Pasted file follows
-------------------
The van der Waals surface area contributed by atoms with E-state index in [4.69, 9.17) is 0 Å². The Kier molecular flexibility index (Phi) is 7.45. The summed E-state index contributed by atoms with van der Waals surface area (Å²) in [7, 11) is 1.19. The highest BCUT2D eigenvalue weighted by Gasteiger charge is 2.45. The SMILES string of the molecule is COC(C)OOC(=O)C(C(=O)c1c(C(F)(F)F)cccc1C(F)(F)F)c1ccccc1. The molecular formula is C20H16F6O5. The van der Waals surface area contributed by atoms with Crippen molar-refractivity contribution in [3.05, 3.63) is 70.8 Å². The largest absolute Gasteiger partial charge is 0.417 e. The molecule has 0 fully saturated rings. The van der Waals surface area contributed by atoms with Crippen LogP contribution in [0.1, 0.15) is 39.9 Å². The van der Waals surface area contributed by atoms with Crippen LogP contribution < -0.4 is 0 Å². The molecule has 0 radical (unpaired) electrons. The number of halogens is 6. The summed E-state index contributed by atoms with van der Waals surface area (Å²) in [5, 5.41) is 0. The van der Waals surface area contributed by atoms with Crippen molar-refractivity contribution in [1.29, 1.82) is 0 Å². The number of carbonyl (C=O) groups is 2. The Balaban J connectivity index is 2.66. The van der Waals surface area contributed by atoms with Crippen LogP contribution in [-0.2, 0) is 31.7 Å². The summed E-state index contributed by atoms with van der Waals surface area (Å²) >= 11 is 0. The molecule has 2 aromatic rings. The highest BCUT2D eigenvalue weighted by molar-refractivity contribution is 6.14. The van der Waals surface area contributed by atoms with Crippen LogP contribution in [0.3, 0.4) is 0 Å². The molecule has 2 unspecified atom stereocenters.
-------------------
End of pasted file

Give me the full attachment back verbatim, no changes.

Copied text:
The van der Waals surface area contributed by atoms with E-state index in [4.69, 9.17) is 0 Å². The Kier molecular flexibility index (Phi) is 7.45. The summed E-state index contributed by atoms with van der Waals surface area (Å²) in [7, 11) is 1.19. The highest BCUT2D eigenvalue weighted by Gasteiger charge is 2.45. The SMILES string of the molecule is COC(C)OOC(=O)C(C(=O)c1c(C(F)(F)F)cccc1C(F)(F)F)c1ccccc1. The molecular formula is C20H16F6O5. The van der Waals surface area contributed by atoms with Crippen molar-refractivity contribution in [3.05, 3.63) is 70.8 Å². The largest absolute Gasteiger partial charge is 0.417 e. The molecule has 0 fully saturated rings. The van der Waals surface area contributed by atoms with Crippen LogP contribution in [0.1, 0.15) is 39.9 Å². The van der Waals surface area contributed by atoms with Crippen LogP contribution < -0.4 is 0 Å². The molecule has 0 radical (unpaired) electrons. The number of halogens is 6. The summed E-state index contributed by atoms with van der Waals surface area (Å²) in [5, 5.41) is 0. The van der Waals surface area contributed by atoms with Crippen molar-refractivity contribution in [1.29, 1.82) is 0 Å². The number of carbonyl (C=O) groups is 2. The Balaban J connectivity index is 2.66. The van der Waals surface area contributed by atoms with Crippen LogP contribution in [-0.2, 0) is 31.7 Å². The summed E-state index contributed by atoms with van der Waals surface area (Å²) >= 11 is 0. The molecule has 2 aromatic rings. The highest BCUT2D eigenvalue weighted by molar-refractivity contribution is 6.14. The van der Waals surface area contributed by atoms with Crippen LogP contribution in [0.3, 0.4) is 0 Å². The molecule has 2 unspecified atom stereocenters.